Directions:

Combine flour, sugar, orange peel, baking powder, and salt in a large bowl.
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Cut in butter until small clumps form. (I literally thought it would be clumpy like a cookie dough is before you actually mix it well. I was wrong. It is okay for all of the flour to not be absorbed by the butter. I also did not cut with a knife as suggested. I used a whisk. What can I say, I’m a rebel.)

In a smaller bowl (I used a measuring cup), mix the cranberries, dark chocolate, orange juice, half n half, and egg together.

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Add the wet ingredients to the dry and stir until a dough forms. Then, using your hands, knead dough about 10 times until thoroughly mixed.

From bowl, press scones into long shapes- I called mine scone turds- and place evenly on a greased cookie sheet.

Brush with the extra orange juice, and sprinkle sugar on if you want. I did not, as I feel the orange juice has enough sugar in it.

Bake at 400 degrees for 13-15 minutes or until golden brown on top. Transfer to a metal rack, or in my case, a innovative rack made with wooden skewers and an aluminum pan.
They should turn out to look something like this—-

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I hope you have as much luck as I did on your first (or maybe thousandth) attempt at making scones! The only question that remains is- are they for breakfast or are they for dessert? If anyone knows, please do tell. Curious minds do wonder.

 

Original Recipe from Taste of Home! Thanks, dude, for being my inspiration!

 

Coco for Doughnuts!

Yesterday’s travels brought me to Manhattan (are you shocked?) to John Jay School of Criminal Justice to meet with one of my best college friends with a couple of my best. I went to my hopeful future school to see one of my undergraduate professors give a lecture on his career in forensic mental health. It was awesome!

Before that, however, the weather squashed my friends and I’s plan of walking around Central Park, casually food truckin’. Instead, we traveled to the Upper West Side to eat at this little place called Jekyll & Hyde. The entire experience was awesome, starting from the moment we sat down and the waiter telling us that  we had to push on library walls to find the bathroom. The gargoyle was without a doubt my favorite thing. He definitely made fun of everyone in the room, so I beg, if you don’t have a sense of humor, don’t go. The food is a bit pricey and they charge you a $3 entertainment fee and it’s cash only, so be warned. The bar upstairs wasn’t open, but we got a tour from one of the waitstaff. I got scared a few times, my friend, Laura, got exorcised, and Emily got a new set of eyes. I would recommend Jekyll & Hyde for the experience alone.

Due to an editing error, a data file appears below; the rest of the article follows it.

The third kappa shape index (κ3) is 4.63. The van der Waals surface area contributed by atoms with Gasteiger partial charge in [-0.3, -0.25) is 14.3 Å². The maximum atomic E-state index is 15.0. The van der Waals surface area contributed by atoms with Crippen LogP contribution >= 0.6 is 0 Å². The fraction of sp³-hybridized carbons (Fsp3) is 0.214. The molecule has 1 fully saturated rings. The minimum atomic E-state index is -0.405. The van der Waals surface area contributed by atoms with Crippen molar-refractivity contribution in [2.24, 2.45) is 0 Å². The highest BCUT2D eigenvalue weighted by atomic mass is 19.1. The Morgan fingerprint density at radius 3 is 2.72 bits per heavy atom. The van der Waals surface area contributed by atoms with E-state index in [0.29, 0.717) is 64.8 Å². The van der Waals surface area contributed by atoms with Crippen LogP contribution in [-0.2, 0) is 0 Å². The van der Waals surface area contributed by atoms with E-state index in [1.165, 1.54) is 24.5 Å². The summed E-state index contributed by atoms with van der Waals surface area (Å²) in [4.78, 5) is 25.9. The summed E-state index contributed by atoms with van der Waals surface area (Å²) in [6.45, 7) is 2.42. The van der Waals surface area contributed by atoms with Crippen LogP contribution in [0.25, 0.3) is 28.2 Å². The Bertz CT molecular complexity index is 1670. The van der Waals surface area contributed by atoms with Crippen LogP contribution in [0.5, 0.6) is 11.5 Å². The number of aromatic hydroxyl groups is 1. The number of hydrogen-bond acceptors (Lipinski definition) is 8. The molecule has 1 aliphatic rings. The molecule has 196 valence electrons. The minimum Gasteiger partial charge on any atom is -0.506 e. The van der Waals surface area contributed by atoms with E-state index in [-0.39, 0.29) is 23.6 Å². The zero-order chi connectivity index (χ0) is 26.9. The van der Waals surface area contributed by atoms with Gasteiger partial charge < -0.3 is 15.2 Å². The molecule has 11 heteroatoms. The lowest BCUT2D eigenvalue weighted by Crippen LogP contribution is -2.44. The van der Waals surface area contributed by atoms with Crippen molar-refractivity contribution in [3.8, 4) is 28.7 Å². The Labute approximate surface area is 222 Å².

We had some time to kill before the lecture. Within five minutes we were standing in front of Doughnut Plant. It had been on my foodie list for a while and I’m so glad I got to finally go. They even liked my photo on Instagram… I actually might feel famous.

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My “famous” Photo! (A girl can dream, right?)

My friends got the buttered pretzel chocolate doughnut. I ate half of Emily’s like the true garbage disposal that I am. I chose the Coco Loco, a doughnut filled with sweet pineapple and glazed with coconut milk and topped with baked coconut flakes. I figured it might be just a bit too sweet for my liking…until I bit into it. Perfect. The pineapple filling was just sweet enough. My teeth didn’t hurt after, and while a bit messy, the filling wasn’t runny where it was dripping everywhere.  The doughnut was fluffy and light and had the perfect texture. Probably the best doughnut place I’ve been to. They are what doughnut places should aspire to be. I’ll be honest if I try a better one, but so far, compared to Donut Man in Cali, this one for sure takes the cake… or the dough.

Pro Tip: They seem to run out of flavors very quickly- by the time I ordered and finished my doughnut, about 15 people had come in asking for a PB&J one. If you’re looking for it, go early. I was happy with my choice, but peanut butter is bae, so I can see how everyone and their mother would be looking for that.

Union Square Market